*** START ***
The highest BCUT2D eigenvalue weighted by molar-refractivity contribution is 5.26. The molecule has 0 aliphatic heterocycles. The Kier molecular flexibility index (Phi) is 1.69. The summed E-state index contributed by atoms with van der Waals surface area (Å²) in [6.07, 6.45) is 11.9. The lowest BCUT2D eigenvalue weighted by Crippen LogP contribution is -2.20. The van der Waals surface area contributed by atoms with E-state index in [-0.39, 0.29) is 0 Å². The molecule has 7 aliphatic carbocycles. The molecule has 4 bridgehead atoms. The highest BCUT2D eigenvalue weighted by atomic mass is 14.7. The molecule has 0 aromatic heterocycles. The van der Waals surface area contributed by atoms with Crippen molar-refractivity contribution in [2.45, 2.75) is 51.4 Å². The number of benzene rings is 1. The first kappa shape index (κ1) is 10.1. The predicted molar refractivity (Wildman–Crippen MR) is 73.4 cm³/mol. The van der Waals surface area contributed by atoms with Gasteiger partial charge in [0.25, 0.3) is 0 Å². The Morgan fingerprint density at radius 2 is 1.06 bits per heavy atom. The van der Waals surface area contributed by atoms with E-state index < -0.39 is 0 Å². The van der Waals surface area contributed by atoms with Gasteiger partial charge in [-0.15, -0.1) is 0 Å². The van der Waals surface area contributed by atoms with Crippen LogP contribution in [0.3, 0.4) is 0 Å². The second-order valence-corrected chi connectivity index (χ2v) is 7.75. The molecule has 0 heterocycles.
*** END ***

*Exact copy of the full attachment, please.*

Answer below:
The highest BCUT2D eigenvalue weighted by molar-refractivity contribution is 5.26. The molecule has 0 aliphatic heterocycles. The Kier molecular flexibility index (Phi) is 1.69. The summed E-state index contributed by atoms with van der Waals surface area (Å²) in [6.07, 6.45) is 11.9. The lowest BCUT2D eigenvalue weighted by Crippen LogP contribution is -2.20. The van der Waals surface area contributed by atoms with E-state index in [-0.39, 0.29) is 0 Å². The molecule has 7 aliphatic carbocycles. The molecule has 4 bridgehead atoms. The highest BCUT2D eigenvalue weighted by atomic mass is 14.7. The molecule has 0 aromatic heterocycles. The van der Waals surface area contributed by atoms with Crippen molar-refractivity contribution in [2.45, 2.75) is 51.4 Å². The number of benzene rings is 1. The first kappa shape index (κ1) is 10.1. The predicted molar refractivity (Wildman–Crippen MR) is 73.4 cm³/mol. The van der Waals surface area contributed by atoms with Gasteiger partial charge in [0.25, 0.3) is 0 Å². The Morgan fingerprint density at radius 2 is 1.06 bits per heavy atom. The van der Waals surface area contributed by atoms with E-state index < -0.39 is 0 Å². The van der Waals surface area contributed by atoms with Gasteiger partial charge in [-0.15, -0.1) is 0 Å². The van der Waals surface area contributed by atoms with Crippen LogP contribution in [0.3, 0.4) is 0 Å². The second-order valence-corrected chi connectivity index (χ2v) is 7.75. The molecule has 0 heterocycles.